The KingRoot one-click rooting tool doesn’t work for all devices. If you are not able to get it working on your device, it might be because it is not compatible. On the other hand, there are some things you can do to make sure that it isn’t going to work for your device, so you can confirm that it isn’t because you are doing something wrong. If you want all of the information you can get on trying to troubleshoot the KingRoot tool, you can check out our other guide that goes into detail about how to fix the KingRoot tool not working. The article also lets you know how you might be able to go about rooting your device if the KingRoot tool doesn’t work for your device or your particular version of Android that you are running.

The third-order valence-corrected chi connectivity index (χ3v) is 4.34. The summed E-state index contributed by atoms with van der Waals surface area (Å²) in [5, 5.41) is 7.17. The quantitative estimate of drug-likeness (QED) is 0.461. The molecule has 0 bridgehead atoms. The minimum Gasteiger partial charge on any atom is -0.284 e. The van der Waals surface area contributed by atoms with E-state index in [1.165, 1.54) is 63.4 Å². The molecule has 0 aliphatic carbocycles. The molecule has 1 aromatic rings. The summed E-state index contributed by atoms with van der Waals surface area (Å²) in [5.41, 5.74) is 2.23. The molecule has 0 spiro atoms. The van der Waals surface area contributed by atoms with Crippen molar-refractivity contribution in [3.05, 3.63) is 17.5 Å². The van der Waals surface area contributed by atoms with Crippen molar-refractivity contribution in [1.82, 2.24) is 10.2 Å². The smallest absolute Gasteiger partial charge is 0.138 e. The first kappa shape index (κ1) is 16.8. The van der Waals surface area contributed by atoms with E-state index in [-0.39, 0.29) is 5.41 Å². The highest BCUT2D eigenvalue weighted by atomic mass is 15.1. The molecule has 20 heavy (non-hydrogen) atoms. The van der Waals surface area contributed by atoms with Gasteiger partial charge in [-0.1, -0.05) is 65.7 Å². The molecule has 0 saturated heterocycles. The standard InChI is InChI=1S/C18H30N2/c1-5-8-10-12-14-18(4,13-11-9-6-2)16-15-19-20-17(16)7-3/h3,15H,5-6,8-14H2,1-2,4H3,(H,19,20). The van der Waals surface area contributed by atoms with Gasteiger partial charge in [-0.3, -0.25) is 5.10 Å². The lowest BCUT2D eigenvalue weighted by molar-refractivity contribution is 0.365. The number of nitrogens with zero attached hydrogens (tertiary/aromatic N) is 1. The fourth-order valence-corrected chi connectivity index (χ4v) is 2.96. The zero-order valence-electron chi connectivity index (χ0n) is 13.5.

You might also be interested in:
- How to Install KingRoot Android 8.0 Oreo APK App for Android Mobile
- How to Install KingRoot Android 7.1 Nougat APK App for Android Mobile
- How to Install KingRoot Android 7.0 Nougat APK for Android Mobile
- How to Install KingRoot Android 6.0.1 Marshmallow APK App for Android Mobile